First-ever large carnivore census in Amboseli
Date Published: 14 Feb, 2012
KWS Research Scientist Mr. Stephen Ndambuki prepares a radio surveillance equipment in a past lion monitoring exercise in Amboseli National Park. With him is Ranger Stanley Ndiwa.The same equipment will be used among others during this maiden census of large carnivores in the Amboseli - Kilimanjaro West ecosystem.
Kenya Wildlife Service in partnership with Tanzania Wildlife Division and the African Wildlife Fund (AWF) will from Tuesday, February 14, 2012 begin a joint first-ever large carnivore census in the Amboseli-West Kilimanjaro cross-border ecosystem. The 10-day census programme which has been funded jointly by KWS and AWF to a tune of KSh1.2 million is set to determine the abundance and spatial distribution of large carnivores across the cross-border ecosystem. The programme has also been supported by Tanzania Wildlife Research Institute (TAWIRI) and group ranches within the Amboseli and West Kilimanjaro ecosystem. The group ranches include; Olgulului Ololorashi, Eselengei, Mbirikani, Kimana, Mailua, Olgulului Trust and Enduimet Wildlife Management areas in West Kilimanjaro. The targeted large carnivore species for this survey include the lion, hyena, cheetah, leopard, jackal and wild dog. The census is aimed to provide baseline information to set up a long-term monitoring programme for large carnivore populations in the Amboseli-West Kilimanjaro cross-border ecosystem. Predation is a major issue to the communities living adjacent to both Amboseli National Park and West Kilimanjaro area. Therefore, this exercise will be a key factor in validating community’s complaints, especially on the size of the hyena population and the livestock losses caused by large carnivores. It will also to determine the abundance and spatial distribution of the large carnivores. Conflict caused by large carnivores has raised perception of large numbers of large carnivores in the ecosystem. In addition, human-carnivore conflict mitigation initiatives are not uniform across the two countries. Therefore, the census will provide information that can be a basis for these measures.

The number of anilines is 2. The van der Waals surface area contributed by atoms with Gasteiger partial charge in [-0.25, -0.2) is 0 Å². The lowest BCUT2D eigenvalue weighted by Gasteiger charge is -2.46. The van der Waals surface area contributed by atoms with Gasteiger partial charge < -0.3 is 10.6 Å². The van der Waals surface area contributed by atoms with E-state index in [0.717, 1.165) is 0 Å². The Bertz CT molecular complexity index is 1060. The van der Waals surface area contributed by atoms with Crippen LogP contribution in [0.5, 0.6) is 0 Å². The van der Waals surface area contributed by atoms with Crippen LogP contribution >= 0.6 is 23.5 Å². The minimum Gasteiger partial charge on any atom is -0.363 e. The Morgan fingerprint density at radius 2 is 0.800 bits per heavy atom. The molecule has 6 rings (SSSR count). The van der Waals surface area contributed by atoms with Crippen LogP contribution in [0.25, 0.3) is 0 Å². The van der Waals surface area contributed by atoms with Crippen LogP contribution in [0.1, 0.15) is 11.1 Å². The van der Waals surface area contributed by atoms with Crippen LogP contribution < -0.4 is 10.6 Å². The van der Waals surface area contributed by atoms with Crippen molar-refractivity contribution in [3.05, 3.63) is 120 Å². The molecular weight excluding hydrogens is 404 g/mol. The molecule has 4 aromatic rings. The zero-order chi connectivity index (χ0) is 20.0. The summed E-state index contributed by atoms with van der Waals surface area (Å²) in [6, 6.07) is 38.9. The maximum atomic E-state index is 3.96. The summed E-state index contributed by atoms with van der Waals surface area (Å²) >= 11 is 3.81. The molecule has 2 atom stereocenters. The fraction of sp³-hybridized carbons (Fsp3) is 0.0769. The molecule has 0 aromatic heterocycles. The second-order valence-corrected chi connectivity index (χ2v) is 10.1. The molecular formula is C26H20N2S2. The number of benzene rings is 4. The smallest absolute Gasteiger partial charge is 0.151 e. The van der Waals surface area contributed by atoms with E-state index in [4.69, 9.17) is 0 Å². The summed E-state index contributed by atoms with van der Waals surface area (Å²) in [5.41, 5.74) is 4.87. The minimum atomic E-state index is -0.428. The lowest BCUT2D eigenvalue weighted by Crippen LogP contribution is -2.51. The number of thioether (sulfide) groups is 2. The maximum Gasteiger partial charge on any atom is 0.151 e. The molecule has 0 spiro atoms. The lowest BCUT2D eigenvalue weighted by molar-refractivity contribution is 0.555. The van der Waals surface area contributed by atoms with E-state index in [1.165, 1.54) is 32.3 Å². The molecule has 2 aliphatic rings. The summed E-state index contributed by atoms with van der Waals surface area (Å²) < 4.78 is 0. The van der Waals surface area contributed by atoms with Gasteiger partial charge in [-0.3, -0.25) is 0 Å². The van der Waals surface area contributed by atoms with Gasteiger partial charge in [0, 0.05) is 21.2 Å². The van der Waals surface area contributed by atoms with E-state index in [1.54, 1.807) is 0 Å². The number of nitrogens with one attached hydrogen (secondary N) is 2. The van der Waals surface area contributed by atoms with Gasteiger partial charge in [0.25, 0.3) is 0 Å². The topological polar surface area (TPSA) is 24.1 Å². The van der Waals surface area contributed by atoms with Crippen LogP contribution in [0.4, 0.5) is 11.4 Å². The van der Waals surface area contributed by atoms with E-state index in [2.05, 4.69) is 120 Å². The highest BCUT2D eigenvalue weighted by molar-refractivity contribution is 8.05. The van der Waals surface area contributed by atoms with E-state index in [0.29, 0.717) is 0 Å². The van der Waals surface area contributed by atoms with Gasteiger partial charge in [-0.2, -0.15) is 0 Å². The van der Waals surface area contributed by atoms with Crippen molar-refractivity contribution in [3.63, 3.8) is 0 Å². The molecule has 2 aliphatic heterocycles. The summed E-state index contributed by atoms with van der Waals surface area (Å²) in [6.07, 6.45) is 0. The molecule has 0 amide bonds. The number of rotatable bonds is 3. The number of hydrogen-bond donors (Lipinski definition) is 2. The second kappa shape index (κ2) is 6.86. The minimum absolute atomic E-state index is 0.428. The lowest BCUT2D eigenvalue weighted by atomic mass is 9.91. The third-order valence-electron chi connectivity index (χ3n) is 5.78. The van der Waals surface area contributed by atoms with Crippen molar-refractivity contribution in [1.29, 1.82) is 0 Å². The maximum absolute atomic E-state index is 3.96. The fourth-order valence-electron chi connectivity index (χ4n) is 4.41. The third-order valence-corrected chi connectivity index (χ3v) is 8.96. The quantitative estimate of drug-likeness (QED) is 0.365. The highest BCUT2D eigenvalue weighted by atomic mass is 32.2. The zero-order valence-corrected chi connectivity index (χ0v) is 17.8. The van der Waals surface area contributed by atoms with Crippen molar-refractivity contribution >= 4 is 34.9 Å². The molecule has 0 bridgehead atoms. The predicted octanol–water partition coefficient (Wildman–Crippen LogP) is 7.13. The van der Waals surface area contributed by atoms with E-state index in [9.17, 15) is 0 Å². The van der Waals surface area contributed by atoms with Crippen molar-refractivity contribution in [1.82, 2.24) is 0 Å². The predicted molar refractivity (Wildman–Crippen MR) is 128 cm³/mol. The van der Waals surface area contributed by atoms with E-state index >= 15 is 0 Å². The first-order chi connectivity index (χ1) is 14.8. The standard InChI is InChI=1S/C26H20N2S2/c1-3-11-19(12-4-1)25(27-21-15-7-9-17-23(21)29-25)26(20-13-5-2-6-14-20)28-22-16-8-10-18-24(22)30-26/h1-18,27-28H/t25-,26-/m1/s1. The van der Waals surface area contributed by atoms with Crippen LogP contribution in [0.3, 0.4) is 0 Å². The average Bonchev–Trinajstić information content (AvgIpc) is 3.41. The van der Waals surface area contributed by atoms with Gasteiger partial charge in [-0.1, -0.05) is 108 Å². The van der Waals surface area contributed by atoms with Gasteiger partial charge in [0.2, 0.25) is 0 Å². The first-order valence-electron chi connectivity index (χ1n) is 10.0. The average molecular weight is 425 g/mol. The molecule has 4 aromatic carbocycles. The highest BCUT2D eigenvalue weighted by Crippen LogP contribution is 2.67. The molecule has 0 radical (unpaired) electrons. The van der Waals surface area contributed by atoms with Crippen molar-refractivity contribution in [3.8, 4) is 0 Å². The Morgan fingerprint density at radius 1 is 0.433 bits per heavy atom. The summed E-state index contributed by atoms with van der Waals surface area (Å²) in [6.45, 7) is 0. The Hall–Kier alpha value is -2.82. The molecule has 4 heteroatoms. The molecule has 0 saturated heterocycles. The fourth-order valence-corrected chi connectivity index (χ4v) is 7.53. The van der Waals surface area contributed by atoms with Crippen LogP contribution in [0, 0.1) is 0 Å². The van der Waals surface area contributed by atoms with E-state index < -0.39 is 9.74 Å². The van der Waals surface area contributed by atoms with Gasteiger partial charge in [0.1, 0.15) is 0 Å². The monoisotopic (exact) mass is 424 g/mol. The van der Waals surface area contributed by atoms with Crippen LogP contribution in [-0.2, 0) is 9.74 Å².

The census which will mainly use call-in playbacks which involves playing vocalizations that will attract carnivores by playing a mix of lion roars, hyenas mobbing lions at a kill and a bleat of a dying wildebeest calf played through speakers that amplify a substantive amount of decibels (110-120db). This will be used to estimate carnivore abundance, distribution and age-sex composition. Since the study areas covers protected as well as semi-protected community areas such as group ranches and wildlife management area (WMA), zones will be created according to the level of protection and human activities.
In 2009, five lions were collared in an effort to monitor their movements and understanding human-lion conflict in the Amboseli west Kilimanjaro ecosystem. According to the Conservation and Management Strategy for Lions and Spotted Hyenas, quick and decisive actions need to be taken to create public awareness, especially on the large carnivores. The strategy, which was launched in 2009, pays special attention on the national population of lions which has been on the decline in the last 10 years at the rate of 100 per year. Their population has dropped from an estimated 2700 in the year 2002 to the current less than 2000 individuals. If the current decline rate continues, there won’t be a single lion surviving in Kenya in the next 20 years.
The large carnivores form a vital component of Kenya’s natural ecosystem and play a critical role in Kenya’s tourism industry. In an effort to conserve the remaining populations KWS and the National Large Carnivore Task Force spearheaded a process of formulating a national strategy in line with this census. It is being implemented and will constitute an ongoing lion monitoring project by KWS and Leiden University, Netherlands.
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